Rural growth potential exceeds forecast 10,000 houses may be built in north, planners now say

March 06, 1997|By Liz Atwood | Liz Atwood,SUN STAFF

Baltimore County planners estimate that 10,000 homes may still be built in the rural northern part of the county -- a number three times greater than planners previously forecast.

The new county figure doesn't surprise north county preservationists, who had estimated that more than 16,000 homes could be built in the area.

Still, 10,000 new homes spread over the north county will drastically change the area's rural character, said John Bernstein, director of the Valleys Planning Council, a coalition of preservationists.

For years, planners, farmers and conservationists have debated how many houses might still be built in the area, while struggling to devise strategies for preserving the remaining land there.

"It's been a very elusive thing," county planning director Arnold F. Pat Keller said yesterday.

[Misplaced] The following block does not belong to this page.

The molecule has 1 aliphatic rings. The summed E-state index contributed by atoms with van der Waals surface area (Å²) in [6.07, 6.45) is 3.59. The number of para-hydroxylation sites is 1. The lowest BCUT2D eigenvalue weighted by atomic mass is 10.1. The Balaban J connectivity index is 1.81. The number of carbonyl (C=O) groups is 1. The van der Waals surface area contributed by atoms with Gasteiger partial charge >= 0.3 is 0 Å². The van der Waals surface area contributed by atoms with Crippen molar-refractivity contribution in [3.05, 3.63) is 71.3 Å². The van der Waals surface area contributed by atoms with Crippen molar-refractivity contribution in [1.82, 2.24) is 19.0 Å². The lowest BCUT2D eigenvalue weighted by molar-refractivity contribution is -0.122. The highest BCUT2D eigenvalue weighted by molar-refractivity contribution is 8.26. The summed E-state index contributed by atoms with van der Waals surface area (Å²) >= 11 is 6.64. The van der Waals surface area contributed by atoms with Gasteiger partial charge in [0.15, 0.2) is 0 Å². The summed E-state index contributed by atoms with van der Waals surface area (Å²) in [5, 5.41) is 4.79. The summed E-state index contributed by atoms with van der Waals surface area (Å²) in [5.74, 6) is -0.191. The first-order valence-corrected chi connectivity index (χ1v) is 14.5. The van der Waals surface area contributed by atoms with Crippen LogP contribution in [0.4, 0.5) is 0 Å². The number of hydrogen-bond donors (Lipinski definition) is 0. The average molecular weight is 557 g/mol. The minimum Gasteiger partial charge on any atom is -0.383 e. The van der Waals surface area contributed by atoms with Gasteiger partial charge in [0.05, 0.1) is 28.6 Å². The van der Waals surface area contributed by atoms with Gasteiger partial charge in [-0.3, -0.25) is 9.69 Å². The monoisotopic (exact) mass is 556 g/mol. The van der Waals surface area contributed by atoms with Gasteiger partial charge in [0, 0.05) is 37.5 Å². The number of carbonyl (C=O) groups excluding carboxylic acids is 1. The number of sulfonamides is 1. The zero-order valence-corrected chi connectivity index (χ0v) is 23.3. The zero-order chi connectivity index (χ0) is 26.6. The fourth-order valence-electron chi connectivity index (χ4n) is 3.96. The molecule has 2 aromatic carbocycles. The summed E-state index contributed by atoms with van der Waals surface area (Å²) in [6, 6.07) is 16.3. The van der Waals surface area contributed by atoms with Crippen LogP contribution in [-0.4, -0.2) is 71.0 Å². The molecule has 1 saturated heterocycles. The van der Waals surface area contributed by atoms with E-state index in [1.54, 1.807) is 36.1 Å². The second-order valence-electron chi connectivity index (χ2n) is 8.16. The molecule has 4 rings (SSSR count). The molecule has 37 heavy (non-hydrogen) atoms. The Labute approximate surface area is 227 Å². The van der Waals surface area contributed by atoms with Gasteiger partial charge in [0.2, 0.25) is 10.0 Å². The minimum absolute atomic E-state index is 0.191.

Two years ago, the county estimated that 2,900 houses might still be built outside the Urban Rural Demarcation Line, which separates development areas with public water and sewerage from the rural area.

The new estimates were obtained in part by using tax data to show land parcels and homes in the north county. The numbers will be used by a committee studying the rural areas for the county's new master plan.

Planners have found 42,586 parcels outside the demarcation line. Of those, 29,996 are residential parcels. More than 26,000 homes exist outside the line; current zoning allows between 35,000 and 37,000 homes.

Arriving at an exact number is difficult, Keller said. Land rarely can be developed to its maximum zoning density because of slopes, wetlands and other environmental constraints.

At the same time, the county's agricultural protection zoning is more lenient than it would appear. It restricts development to one house per 50 acres, but allows a land owner to build a house on each lot that is one acre or larger. Some parcels consist of more than one lot.

Unless they research each deed, planners say, they will not know how many lots exist.

While it's important to know how many houses may be built, it's more important to control where they are built, said Bernstein. "We're not really trying to control growth, we're trying to reshape it," he said.

Pub Date: 3/06/97

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